Finally on another comment on Evolutionary Creationists, I offer this perspective. The DNA of an ape is what it is, as is the DNA of a man. Meaning, to create an ape God made its DNA as it is today, and for a man he made a man’s DNA as it is. The fundamental principal of evolutionists, is that because of the similarities it is presumed that the DNA of an ape was used to create the DNA of a man. I propose that this presumption is totally FALSE.
If it was true than show me how this works in nature. Creation of species should be witnessed today but it is not except some suggest in a virus which one may ask what defines a virus species as the don’t need a partner to create viable offspring. Again it is presumed that creation of species happens somehow in nature over time somehow, but has not been witnessed.
In summary, scientific theories not based on biblical truth about the creation of species and understanding the history of the universe can be extremely misleading and lead to erroneous conclusions. Key message: Keep first the truth of the bible, then develop scientific theories that are consistent with biblical truth. Then you will unlock the mystery of science and discover the real truth.
And sometimes we have to be patient for the science to develop that is consistent with the bible. Poor Newton tried to match science with the bible but he couldn’t do it because he was thinking in terms of classical physics but relativity and quantum physics were not discovered until the 20th century. I could go on but better stop here.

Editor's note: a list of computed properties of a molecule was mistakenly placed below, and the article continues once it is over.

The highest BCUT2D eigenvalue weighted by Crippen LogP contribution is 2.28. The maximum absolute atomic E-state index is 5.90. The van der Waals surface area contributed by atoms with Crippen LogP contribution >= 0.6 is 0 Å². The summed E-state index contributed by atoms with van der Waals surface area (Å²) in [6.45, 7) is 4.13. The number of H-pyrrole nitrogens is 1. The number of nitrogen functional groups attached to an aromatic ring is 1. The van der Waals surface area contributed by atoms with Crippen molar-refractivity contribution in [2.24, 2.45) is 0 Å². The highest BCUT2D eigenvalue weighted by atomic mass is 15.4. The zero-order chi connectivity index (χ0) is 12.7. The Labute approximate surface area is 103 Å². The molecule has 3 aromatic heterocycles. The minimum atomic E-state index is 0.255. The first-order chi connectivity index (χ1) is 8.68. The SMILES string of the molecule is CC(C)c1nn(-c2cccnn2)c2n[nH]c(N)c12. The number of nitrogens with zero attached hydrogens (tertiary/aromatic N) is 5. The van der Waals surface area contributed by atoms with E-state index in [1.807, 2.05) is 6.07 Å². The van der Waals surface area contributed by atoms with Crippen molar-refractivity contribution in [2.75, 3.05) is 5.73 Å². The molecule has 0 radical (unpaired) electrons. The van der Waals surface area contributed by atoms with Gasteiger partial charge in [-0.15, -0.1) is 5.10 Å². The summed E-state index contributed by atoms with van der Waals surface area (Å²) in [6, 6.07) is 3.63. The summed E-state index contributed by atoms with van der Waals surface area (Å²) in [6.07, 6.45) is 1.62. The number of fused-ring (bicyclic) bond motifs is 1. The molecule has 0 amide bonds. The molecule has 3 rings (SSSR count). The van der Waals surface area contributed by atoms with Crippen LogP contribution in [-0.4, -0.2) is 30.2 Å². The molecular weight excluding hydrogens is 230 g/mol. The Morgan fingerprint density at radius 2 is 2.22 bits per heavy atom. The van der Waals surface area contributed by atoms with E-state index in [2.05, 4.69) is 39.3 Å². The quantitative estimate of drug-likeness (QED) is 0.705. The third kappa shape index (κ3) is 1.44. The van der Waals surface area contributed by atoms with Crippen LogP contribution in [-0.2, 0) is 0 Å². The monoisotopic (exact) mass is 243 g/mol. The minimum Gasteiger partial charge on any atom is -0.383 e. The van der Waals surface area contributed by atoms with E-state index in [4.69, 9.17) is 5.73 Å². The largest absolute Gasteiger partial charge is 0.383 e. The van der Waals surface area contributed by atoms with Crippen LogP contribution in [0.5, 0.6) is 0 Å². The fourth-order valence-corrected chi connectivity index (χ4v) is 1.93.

(Phil) #14

I certainly agree with you on that statement, but would add that it appears he used evolution to make that DNA, and while the ape is not a man, they have some commonality in the deep past.

And they are, a recent example was given of rabbits, and ring species can be observed. By the very nature of evolution and the changes happening over very long periods, we are not going to see huge changes before our eyes, as we are here but for a short time, but the evidence of those things remain in the fossil record, and in our genes.

One question just to help me understand: Do you accept that there can be truth, scientific or otherwise, outside the Bible? If so, how does it relate to what you interpret as biblical truth?


#15

Thank you for your interesting reply.

Have you considered that the six days of Genesis 1 is that six days of God’s proclamations and not six day of fulfillment of those proclamations? This is a type of Framework Hypothesis, the Six Days of Proclamation theory. For each YOM of commands, God set in motion the fulfillment which took many millions of years. To me that solves the problems you present far more easily. It also fits what we actually observe in the universe: Evidence that things happened over many billions of years. Otherwise, God is a deceiver.

Well…not really. But it is NOT just a matter of similarities. It is the phylogenetic trees which organize those similarities. Scientists don’t simply notice vague similarities that catch their eye. It is the PATTERNS of similarities that are so amazing. So again I ask: Why would God create things in such a way to indicate a particular history (evolutionary history) in such detail if that history never actually happened? Why does God want us to think he is a deceiver fooling us with a false story? I don’t believe God is a deceiver!

To make that proposal, you have to sweep away enormous piles of evidence and make God appear to be a deceiver in the process. Do you find that at all disturbing? Are you sure that you’ve taken the time to learn of the many lines of evidence which support the Theory of Evolution?